Brue Pierce:It got very difficult because as they went to the new hotels, our room allocation got smaller. The people didn’t get smaller, the groups didn’t get smaller, but our room allocation got smaller. It proved to be challenging. Here’s another thing a lot of people didn’t know about because people would always say, “Why don’t you do during the day time?” I’m like, “Because I work during the day time.” I’m working in the vendor area for Mr S Leather. That’s why I never did during the day time because I didn’t want to put thousands and thousands of volunteer hours into an event that I wasn’t going to be at. That’s why it was always at night. If we had been able to do it during the day, we might have had a little bit of room logistics. Last year at Woof Camp, I retired it because I’d been doing IML for like 20 some odd years now and, like I said, puppy moshes for 13/14 years now. I just was getting a little tired because I wanted to-

Gpup Alpha:Time to hand over the line?

Brue Pierce:It was. It was time to hand over. I wanted fresh blood, new ideas, new stuff. Luckily, I’ve found somebody to take the over, Kenneth Anthony from the Arizona PAH, Pups and Handlers group. They came and their pack took over. Then here at the same time, I was creating Woof Camp Weekend here in San Francisco with the San Francisco Canine Unit. That was a little bit … Each year, it’s getting a little bigger. I handed that over also to them, to the Canine Units, said, “Here, keep producing it, but I am retiring from that.”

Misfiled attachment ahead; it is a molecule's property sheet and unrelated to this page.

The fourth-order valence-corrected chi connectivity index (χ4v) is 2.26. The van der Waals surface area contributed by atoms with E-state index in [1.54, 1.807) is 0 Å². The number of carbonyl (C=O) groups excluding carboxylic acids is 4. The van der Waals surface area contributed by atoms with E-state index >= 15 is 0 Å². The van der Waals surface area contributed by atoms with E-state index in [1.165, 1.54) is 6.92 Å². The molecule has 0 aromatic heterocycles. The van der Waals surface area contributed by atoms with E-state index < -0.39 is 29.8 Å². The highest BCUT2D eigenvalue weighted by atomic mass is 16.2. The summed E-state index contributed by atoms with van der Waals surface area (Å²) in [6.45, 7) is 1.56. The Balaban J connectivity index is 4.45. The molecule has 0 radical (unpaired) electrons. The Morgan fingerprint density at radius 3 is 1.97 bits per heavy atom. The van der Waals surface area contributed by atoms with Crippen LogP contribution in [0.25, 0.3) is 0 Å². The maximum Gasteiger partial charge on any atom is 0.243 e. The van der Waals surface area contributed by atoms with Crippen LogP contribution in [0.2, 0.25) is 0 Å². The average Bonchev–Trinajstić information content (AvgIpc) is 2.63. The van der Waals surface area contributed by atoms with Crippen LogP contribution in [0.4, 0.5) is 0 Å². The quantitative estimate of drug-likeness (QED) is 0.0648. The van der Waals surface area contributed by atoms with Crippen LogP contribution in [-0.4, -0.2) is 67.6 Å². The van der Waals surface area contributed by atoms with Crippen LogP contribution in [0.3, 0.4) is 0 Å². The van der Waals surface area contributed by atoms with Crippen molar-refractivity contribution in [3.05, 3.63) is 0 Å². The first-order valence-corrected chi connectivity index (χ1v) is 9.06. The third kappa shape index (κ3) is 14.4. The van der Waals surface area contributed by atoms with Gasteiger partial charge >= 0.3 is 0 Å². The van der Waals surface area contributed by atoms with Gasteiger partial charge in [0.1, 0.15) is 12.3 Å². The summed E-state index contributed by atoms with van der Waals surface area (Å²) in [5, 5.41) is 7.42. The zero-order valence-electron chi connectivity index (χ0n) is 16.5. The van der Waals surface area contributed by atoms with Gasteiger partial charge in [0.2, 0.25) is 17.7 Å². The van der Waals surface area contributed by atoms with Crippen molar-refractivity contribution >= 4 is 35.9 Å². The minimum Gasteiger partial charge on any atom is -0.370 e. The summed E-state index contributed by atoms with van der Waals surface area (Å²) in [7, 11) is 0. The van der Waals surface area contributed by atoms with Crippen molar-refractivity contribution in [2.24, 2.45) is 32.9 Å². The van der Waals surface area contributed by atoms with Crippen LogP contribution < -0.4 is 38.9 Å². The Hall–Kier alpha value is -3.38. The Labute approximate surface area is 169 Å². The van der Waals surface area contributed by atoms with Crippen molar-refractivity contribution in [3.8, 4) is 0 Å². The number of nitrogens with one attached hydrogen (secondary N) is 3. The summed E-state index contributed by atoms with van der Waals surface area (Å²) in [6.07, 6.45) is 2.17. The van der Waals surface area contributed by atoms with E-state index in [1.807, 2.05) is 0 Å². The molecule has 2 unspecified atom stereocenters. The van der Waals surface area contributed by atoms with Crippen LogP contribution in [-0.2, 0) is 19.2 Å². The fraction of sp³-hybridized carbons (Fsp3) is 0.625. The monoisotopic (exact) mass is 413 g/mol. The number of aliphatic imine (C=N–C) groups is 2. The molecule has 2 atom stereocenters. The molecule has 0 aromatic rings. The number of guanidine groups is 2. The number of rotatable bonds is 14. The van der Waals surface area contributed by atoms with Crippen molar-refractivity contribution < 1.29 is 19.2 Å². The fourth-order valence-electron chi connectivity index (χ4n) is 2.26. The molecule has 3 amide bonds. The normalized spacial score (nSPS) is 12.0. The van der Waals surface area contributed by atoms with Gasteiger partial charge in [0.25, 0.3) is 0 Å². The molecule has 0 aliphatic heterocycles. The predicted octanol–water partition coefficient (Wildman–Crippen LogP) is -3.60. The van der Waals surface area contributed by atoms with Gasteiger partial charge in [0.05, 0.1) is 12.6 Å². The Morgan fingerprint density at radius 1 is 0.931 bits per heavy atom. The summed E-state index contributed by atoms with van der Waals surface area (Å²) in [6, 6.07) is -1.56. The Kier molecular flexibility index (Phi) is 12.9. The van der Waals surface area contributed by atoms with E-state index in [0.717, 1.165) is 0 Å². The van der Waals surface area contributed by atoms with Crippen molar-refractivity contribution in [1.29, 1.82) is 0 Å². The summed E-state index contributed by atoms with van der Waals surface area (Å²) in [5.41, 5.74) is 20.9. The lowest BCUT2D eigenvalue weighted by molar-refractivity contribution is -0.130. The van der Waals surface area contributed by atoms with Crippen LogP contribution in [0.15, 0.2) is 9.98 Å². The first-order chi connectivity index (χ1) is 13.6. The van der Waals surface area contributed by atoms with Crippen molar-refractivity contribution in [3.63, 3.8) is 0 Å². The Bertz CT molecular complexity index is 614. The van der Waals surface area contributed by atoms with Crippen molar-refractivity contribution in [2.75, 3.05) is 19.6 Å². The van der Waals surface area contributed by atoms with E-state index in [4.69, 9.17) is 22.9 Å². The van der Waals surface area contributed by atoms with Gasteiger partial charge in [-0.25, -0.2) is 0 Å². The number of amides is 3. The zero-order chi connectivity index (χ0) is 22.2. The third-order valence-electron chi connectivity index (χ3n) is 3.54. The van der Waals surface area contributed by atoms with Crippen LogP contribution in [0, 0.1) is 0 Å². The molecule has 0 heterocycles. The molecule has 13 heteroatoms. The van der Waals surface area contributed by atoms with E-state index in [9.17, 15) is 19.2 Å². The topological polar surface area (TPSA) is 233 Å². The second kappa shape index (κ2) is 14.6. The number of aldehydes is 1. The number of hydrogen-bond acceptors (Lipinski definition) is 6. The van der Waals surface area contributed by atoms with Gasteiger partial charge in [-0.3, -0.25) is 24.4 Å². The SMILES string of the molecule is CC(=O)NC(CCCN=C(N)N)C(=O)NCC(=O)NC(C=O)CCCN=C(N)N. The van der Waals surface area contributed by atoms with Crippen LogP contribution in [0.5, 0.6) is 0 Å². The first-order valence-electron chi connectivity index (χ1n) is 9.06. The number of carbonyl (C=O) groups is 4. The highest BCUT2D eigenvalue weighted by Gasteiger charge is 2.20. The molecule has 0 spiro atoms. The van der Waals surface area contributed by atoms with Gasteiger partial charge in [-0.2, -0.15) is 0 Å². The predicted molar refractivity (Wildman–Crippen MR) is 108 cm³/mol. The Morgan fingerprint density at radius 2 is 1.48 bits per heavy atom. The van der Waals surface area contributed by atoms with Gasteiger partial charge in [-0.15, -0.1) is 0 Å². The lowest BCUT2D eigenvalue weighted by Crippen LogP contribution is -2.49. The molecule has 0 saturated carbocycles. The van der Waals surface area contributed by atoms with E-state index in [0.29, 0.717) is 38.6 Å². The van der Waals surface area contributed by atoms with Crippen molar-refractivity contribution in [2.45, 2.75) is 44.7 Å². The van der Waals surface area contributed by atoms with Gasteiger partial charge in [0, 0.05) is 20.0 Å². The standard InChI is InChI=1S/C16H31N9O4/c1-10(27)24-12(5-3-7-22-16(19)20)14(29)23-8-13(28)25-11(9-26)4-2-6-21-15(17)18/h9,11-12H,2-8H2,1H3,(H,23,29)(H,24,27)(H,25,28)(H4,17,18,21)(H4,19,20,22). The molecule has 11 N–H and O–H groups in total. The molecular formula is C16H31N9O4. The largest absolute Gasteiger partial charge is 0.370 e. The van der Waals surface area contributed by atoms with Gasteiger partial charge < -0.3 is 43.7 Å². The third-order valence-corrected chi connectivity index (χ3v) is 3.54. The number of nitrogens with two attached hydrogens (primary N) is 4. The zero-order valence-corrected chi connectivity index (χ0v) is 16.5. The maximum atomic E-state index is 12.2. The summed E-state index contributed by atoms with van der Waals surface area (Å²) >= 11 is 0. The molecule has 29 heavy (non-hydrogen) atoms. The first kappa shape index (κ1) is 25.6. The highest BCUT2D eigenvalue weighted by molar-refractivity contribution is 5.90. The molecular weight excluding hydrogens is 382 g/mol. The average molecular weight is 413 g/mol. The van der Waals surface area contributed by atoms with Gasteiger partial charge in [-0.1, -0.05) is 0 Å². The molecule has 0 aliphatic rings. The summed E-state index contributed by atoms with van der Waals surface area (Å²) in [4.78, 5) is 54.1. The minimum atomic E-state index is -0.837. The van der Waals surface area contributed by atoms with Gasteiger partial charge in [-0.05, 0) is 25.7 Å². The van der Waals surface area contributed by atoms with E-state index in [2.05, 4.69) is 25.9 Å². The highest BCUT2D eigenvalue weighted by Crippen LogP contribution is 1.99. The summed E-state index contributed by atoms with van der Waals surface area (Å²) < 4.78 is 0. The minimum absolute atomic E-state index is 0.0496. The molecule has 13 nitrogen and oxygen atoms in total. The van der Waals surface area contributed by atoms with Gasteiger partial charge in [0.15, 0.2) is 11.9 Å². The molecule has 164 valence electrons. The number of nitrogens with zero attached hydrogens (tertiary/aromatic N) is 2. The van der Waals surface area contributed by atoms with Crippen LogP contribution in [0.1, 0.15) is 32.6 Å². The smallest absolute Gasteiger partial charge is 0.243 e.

Gpup Alpha:Tell us about the weekend. What would be involved in that?

Brue Pierce:The Woof Camp Weekend here in San Francisco? It was a three-day … I had envisioned four day, but for now it was a three-day event, where you would have a meet and greet, a dinner. You would have moshing the one night. The next day, you would have breakfast with the group. You have some kind of discussion, more moshing, a dance that night. That was Saturday. Then Sunday would be like a movie cuddle puddle way to wind down the weekend.

Originally, we had tried to organise it to be with the Sisters of Perpetual Indulgence Easter Weekend, but Easter Weekend kept moving every year time. We wanted to have it like you knew that it was always this date every year. With Easter moving every year, it was hard to organisation. We moved away from Easter. Now it’s its own dedicated event, which I think is now August 12th and 14th.

Gpup Alpha:It must have been … I’m just trying to imagine what was the pup scene like 12 years ago.

Brue Pierce:12 years ago. Decades and decades ago … Before the internet, it was really hard because there wasn’t a lot of us out there. At least, there wasn’t a lot of us publicly out there. It was definitely an underground movement. There was some of us out there, but thank God for the internet. That’s what brought it out. I kept telling people way back then, “This is the next stage. This is the next trend. This is the next boom coming along the line.” They didn’t believe me. Look where we are now. Thank God for the internet because it really helped to open a lot of doors and make a lot of connections. Before then, you’d only meet maybe if you were lucky people at the events. Then it was rare that I’d meet somebody else. Back then, it was like, “You’re weird. Why are you barking and growling? Why are you acting like a dog or a pup?”

Gpup Alpha:Socially, how would you meet other pups? Would you just meet at a leather bar or something like that?